Artest, Jackson charge Palace stands
AUBURN HILLS, Mich. -- Players and fans exchanged punches in the stands near the end of a Pacers-Pistons game Friday night in one of the worst brawls in NBA history. The mayhem left several people injured and prompted a police investigation.
Indiana's Ron Artest and Stephen Jackson charged into the stands and fought with fans in the final minute of their game against Detroit, and the brawl forced an early and ugly end to the Pacers' 97-82 win.
ESPN's Jim Gray reported late Saturday that Detroit's Ben Wallace, whose shove of Artest sparked the melee, felt bad about the circumstances Artest now finds himself in and had contacted Artest through an intermediary to apologize.
Officials stopped the game with 45.9 seconds remaining after pushing and shoving between the teams spilled into the stands and fans began throwing things at the players near the scorer's table.
About three hours after the startling finish, Auburn Hills police walked out of a television trailer with videotapes gathered from media outlets. Officers interviewed witnesses at the arena in suburban Detroit and planned to talk to the players involved.
"We'll put it all together, take it to the Oakland County Prosecutor's Office and have them review it and they'll decide if there are any charges," Auburn Hills deputy chief Jim Mynsberge said. "I hope we can do it before Thanksgiving."
Oakland County prosecutor David Gorcycka told ESPN Radio on Saturday that charges could be slow in coming.
"You can literally count everytime a punch is thrown and that would constitute an assualt and battery," he told ESPN Radio. "Now, whether or not some of them are justifiable under law remains to be seen. Some players could state they were coming to the defense of, say, Artest when he entered the stands area, but this is all going to have to be straightened out and there are going to be voluminous reports from people on press row, who were there just rows in front it, player personnel, the players themselves, coaches, referees, fans, literally hundreds of reports to review."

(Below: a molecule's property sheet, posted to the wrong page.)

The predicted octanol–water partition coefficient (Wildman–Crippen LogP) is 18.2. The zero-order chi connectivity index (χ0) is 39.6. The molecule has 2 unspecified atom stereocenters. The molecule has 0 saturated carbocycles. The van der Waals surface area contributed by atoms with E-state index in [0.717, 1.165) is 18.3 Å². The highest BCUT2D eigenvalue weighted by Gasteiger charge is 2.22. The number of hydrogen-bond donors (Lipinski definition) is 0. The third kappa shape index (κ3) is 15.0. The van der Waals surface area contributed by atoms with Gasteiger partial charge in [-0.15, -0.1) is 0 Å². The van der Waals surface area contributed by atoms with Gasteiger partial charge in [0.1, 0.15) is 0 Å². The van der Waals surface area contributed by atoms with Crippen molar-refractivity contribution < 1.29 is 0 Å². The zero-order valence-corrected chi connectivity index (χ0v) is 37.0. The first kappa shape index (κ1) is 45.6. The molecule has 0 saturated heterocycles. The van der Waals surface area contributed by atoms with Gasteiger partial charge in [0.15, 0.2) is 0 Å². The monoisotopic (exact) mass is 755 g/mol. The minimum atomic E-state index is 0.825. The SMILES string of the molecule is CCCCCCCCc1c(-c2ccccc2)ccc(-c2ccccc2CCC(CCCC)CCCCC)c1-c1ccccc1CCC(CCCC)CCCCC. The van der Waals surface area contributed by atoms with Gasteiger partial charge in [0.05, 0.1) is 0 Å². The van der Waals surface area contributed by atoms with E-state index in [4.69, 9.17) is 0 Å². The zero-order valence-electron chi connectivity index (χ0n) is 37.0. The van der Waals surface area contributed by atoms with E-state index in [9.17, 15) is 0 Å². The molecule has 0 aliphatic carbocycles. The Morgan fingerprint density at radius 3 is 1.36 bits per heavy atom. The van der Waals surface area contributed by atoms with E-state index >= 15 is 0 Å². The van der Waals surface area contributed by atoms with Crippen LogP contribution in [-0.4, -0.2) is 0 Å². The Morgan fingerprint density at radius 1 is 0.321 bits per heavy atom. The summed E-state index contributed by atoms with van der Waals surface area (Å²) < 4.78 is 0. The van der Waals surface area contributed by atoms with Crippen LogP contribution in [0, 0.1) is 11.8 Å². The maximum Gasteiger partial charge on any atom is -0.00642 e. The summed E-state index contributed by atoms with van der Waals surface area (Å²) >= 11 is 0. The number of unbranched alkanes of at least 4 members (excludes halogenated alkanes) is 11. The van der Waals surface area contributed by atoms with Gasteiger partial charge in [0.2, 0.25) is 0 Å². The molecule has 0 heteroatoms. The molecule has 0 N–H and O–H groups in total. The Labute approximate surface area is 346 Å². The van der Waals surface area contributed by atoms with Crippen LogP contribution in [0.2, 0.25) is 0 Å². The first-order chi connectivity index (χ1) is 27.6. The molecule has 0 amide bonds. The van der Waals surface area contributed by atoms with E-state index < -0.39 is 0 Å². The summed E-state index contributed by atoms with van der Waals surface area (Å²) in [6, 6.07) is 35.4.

G. William Hunter, the executive director of the NBA Players Association, apologized to fans for the events of Friday night.
"The players association deeply regrets the events that took place in Detroit on Friday night," Hunter said in a statement. "On behalf of all of our members we want to offer our sincerest apology to NBA fans everywhere. We are in the process of consulting with our players, league officials and others in an effort to determine all of the facts. No one can condone the level of incitement and violence we all witnessed. Clearly, there's a need to institute measures and safeguards to improve the safety of players and fans alike to ensure that an incident like this never occurs again."
One of the half-dozen people treated for injuries at The Palace was taken to a hospital by ambulance and another sought treatment, police said.
"At this time, we don't have any indication of major injuries, Mynsberge said.
Detroit's Larry Brown, who started coaching in 1972 after his playing career ended, said it was the ugliest thing he had seen as a coach or player. He was in the middle of the confrontation, trying to break it up.
Joe Dumars, the Pistons' president of basketball operations, added: "There's no place in the game for what went on with this incident. It was just an ugly scene."
|Ron Artest speaks to ESPN's Jim Gray|
ESPN's Jim Gray interviewed Ron Artest by phone after the Pacers returned to Indianapolis after Friday's game.
Jim Gray: What happened that led up to this [brawl]?
Ron Artest: I thought it was an OK foul. The refs told me it wasn't a technical and it wasn't a flagrant. I think [Ben] Wallace's reaction was too much. I don't mind him pushing me. But he also caught me in my nose. I'm not sure what will happen regarding that ... I was lying on the table when Wallace threw a towel at me. I got up and then was lying down again when I got hit with a liquid, ice and glass container on my chest and on my face. After that it was self defense.